172956 Lessons learned: A grassroots effort to start a woman's shelter for Native women

Monday, October 27, 2008

R. Cruz Begay, DrPH , Health Sciences, Northern Arizona University, Flagstaff, AZ
From 1986 to 1996 the author participated in a grassroots coalition that organized to prevent domestic violence in a remote area of the Navajo Reservation. The group consisted of volunteers and employees from the Indian Health Service, Tribal organizations, local churches and reservation businesses. The coalition was able to open a women's shelter home that is still in operation today (2008). The presentation will provide the author's experiences and lessons learned in the process of advocating against domestic violence and operating the women's shelter, including: dealing with opposition to women leaving their homes, recruiting volunteers in a depressed economic area, developing a non-profit board and local leadership, working with Reservation police departments, developing protocols for admittance to the women's shelter, fund raising, confidentiality within a small community, and finding a location for a shelter home where housing is extremely limited and difficult to acquire.

Learning Objectives:
1. Understand reasons for possible resistance to setting up a women's shelter for Native women. 2. Describe two methods for gaining community support and leadership to prevent domestic violence. 3. List three community resources for helping to set up a successful shelter home for Native women.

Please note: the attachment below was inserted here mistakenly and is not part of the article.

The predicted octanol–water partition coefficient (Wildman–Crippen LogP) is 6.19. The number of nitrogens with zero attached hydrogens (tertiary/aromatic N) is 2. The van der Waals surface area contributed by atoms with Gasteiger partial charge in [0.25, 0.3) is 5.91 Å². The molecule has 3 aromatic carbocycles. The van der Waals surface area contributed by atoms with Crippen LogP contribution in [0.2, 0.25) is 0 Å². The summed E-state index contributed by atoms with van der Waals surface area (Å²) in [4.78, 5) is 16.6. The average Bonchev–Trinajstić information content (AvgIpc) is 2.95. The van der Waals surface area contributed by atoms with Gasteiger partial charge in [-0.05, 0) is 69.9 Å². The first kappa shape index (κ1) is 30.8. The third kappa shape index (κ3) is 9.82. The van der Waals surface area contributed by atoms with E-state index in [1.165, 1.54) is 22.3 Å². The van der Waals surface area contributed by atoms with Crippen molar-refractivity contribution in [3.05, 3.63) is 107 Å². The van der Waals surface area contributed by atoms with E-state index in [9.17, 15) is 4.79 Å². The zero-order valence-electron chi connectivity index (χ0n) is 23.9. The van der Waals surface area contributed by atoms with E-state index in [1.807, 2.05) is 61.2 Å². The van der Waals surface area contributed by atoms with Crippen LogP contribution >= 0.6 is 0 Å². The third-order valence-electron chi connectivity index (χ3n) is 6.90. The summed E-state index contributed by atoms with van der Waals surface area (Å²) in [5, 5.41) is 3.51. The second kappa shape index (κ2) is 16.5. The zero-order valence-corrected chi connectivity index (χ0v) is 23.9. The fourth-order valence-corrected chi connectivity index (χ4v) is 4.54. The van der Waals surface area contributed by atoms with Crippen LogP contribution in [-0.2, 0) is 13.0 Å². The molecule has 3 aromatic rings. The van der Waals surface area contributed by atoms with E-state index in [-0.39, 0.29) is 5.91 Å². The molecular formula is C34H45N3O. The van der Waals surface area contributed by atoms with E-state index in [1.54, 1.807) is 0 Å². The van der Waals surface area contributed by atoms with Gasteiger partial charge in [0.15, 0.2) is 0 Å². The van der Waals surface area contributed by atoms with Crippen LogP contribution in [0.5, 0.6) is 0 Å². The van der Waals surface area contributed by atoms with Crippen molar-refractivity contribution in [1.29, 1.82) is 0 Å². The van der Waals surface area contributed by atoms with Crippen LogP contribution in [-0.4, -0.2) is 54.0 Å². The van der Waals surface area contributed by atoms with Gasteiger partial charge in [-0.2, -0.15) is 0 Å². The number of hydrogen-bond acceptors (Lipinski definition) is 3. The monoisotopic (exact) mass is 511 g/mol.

Keywords: Domestic Violence, Native Americans

Presenting author's disclosure statement:

Qualified on the content I am responsible for because: I participated in a grassroots effort to found a shelter for women experiencing domestic violence on the Navajo Reservation. We received several awards from the community and the Navajo Tribe for work to prevent domestic violence.
Any relevant financial relationships? No

I agree to comply with the American Public Health Association Conflict of Interest and Commercial Support Guidelines, and to disclose to the participants any off-label or experimental uses of a commercial product or service discussed in my presentation.